29 April – 30 April 2017
Yichang to Jiangdezhen
Today was a big drive of around 700kms along the amazing highways and tunnel networks which slice through the landscape of mountain tops, valleys and plateaus.
It is the beginning of the May Day long weekend and the bonus is less traffic and free tolls. The scenery is changing as is the weather which is getting warm again as we head to the East. Noticed larger areas of farming of various vegetables and bananas. We are looking forward to Jiangdezhen because one of our team has arranged for us to meet up with some friends who are Australian potters who work here for 6 weeks creating beautiful pottery for their gallery in Melbourne.
Jiangdezhen is also known as the porcelain capital of China, famous for its white clay and cobalt blue glazes. Porcelain has been produced for nearly 1700 years and the famous Ming, Qing and Yuan ceramics were produced here. It continues to be a centre for ceramics and many artists train here at the Ceramics Institute.
Lee and Alexandra took us to an antique market and there could buy many broken shards of pottery, old Mao posters, ceramic busts and statues of Mao, jewellery, plates, paper books, rocks, dragon statutes etc. Most were “aged’’ to achieve a weathered appearance but if you knew what to look for you could find your self a genuine antique. Across the road there were many small stalls, galleries and shops at the Creatives Market of aspiring ceramic artists selling their wares. The pieces were all of an exceptional standard and beautiful. Delicate, tiny teapots, jewellery, plates, bowls, tables and drum stools – fabulous! Unfortunately we don’t have much room in the car. Suppose we could have it shipped back…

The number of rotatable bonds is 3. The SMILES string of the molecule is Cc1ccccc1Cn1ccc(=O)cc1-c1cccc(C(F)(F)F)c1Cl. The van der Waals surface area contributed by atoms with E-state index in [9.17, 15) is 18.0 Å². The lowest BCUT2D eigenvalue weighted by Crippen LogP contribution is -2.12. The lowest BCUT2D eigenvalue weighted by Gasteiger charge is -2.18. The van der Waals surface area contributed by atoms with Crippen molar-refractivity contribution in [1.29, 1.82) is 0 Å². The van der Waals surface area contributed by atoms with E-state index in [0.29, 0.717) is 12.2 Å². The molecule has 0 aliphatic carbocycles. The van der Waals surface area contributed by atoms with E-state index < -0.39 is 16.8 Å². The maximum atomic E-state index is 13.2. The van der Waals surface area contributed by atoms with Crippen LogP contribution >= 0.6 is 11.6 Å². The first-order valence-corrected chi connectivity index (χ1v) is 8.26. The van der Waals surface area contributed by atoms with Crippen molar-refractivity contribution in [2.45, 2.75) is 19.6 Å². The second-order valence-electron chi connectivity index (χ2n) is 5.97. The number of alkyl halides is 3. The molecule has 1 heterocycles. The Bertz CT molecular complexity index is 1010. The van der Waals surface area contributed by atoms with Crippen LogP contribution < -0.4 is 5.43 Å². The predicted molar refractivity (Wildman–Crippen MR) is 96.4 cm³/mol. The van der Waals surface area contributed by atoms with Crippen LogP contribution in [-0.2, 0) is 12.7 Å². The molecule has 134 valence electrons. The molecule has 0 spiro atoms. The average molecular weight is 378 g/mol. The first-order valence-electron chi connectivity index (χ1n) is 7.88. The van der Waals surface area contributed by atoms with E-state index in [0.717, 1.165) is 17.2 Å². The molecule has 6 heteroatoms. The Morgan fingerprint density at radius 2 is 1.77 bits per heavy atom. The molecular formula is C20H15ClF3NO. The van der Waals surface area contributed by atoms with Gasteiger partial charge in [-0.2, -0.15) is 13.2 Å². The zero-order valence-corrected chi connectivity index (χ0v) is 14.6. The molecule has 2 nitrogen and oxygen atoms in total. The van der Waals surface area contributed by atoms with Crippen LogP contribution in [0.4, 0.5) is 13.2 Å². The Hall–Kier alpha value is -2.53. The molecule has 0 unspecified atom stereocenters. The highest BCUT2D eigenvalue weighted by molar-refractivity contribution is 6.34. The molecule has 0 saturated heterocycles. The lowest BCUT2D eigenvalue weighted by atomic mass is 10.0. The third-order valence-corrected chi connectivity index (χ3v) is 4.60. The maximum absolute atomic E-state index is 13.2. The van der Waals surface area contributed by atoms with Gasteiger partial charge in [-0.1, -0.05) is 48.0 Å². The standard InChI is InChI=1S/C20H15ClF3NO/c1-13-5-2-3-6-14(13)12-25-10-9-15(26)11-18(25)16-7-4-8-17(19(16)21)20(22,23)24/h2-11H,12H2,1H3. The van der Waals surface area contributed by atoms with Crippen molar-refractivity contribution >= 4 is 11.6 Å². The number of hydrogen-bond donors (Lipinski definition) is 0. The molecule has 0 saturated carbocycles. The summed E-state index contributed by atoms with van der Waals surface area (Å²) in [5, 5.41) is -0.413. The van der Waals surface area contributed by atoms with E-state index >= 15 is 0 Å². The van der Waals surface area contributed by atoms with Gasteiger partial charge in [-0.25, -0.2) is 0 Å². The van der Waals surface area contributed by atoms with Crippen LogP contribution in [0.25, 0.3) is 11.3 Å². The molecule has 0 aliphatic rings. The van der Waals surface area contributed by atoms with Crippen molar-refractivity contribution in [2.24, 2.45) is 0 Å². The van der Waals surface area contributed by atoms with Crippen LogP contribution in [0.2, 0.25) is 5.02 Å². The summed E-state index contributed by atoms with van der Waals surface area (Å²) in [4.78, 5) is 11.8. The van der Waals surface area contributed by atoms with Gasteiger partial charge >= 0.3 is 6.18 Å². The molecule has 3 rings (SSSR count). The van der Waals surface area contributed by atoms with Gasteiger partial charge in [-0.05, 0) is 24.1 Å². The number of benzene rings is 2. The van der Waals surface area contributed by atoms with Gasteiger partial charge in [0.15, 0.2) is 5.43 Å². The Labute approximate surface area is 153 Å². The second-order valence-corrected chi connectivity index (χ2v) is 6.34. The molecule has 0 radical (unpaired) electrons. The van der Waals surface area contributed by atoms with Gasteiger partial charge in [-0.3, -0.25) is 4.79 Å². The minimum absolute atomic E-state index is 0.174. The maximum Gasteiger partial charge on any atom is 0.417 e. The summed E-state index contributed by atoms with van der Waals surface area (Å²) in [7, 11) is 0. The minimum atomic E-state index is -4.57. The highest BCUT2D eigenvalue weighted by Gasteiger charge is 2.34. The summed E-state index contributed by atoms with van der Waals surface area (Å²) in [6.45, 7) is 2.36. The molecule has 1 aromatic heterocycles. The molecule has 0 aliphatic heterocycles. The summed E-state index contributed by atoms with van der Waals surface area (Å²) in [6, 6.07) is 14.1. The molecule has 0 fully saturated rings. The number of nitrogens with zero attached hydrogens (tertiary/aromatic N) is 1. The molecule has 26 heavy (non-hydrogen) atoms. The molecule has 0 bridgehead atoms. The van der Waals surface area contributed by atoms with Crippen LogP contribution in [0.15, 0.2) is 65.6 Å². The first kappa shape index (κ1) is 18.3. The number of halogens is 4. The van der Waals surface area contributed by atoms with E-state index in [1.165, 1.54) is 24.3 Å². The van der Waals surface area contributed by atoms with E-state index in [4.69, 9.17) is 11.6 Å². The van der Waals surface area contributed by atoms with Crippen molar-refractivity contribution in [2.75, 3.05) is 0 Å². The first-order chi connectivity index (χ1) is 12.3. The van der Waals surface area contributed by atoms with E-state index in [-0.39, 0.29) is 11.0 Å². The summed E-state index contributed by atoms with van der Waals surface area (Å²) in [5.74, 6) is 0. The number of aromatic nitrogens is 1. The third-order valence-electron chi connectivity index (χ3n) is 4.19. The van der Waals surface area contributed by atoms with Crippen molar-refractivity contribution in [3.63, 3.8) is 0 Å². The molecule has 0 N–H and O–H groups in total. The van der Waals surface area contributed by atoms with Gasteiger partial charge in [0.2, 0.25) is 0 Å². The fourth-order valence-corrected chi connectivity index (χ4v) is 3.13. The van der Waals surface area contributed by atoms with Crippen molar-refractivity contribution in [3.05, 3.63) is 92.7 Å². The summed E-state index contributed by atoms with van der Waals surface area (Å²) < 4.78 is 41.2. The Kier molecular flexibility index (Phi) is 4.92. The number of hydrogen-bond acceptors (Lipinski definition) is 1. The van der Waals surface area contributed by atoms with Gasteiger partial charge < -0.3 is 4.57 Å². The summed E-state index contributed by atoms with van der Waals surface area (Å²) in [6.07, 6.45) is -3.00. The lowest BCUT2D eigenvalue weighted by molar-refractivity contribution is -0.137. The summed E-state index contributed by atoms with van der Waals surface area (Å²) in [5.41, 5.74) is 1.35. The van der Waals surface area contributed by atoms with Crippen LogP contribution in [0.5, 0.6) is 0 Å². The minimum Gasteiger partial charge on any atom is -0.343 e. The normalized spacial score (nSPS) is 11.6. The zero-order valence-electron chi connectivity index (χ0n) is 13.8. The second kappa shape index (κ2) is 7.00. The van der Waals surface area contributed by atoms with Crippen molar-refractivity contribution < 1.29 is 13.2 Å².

Lee and Alexandra took us through the back lanes to where the ceramics were being made, glazed and fired. Walking along the lanes you could just wander in and watch how the statues, plates and bowls were being moulded or thrown. Most are made from giant moulds, released from them and left to dry in the sun outside each studio or small factory. (Now I know where the crockery for Chinese restaurants is made.) We visited some huge kilns which fired the large statutes of revered Buddhist saints, horses, roosters, Buddhas and tiger statues and other figures; along with the kiln where Alexandra uses to fire her work.
It was fascinating to see Lee and Alexandra’s studio space as well and some of her work in progress. One couldn’t help but be inspired when living and working in this part of Jiangdezhen, surrounded by budding contemporary artists and evidence of the traditional ceramics every where you look. There are even large cylindrical ceramic blue and white totems surrounding the lamp-posts.
After our visit to the Antique, Creative Markets, laneways and studios we continued our journey to Hongcun – a UNESCO World Heritage site.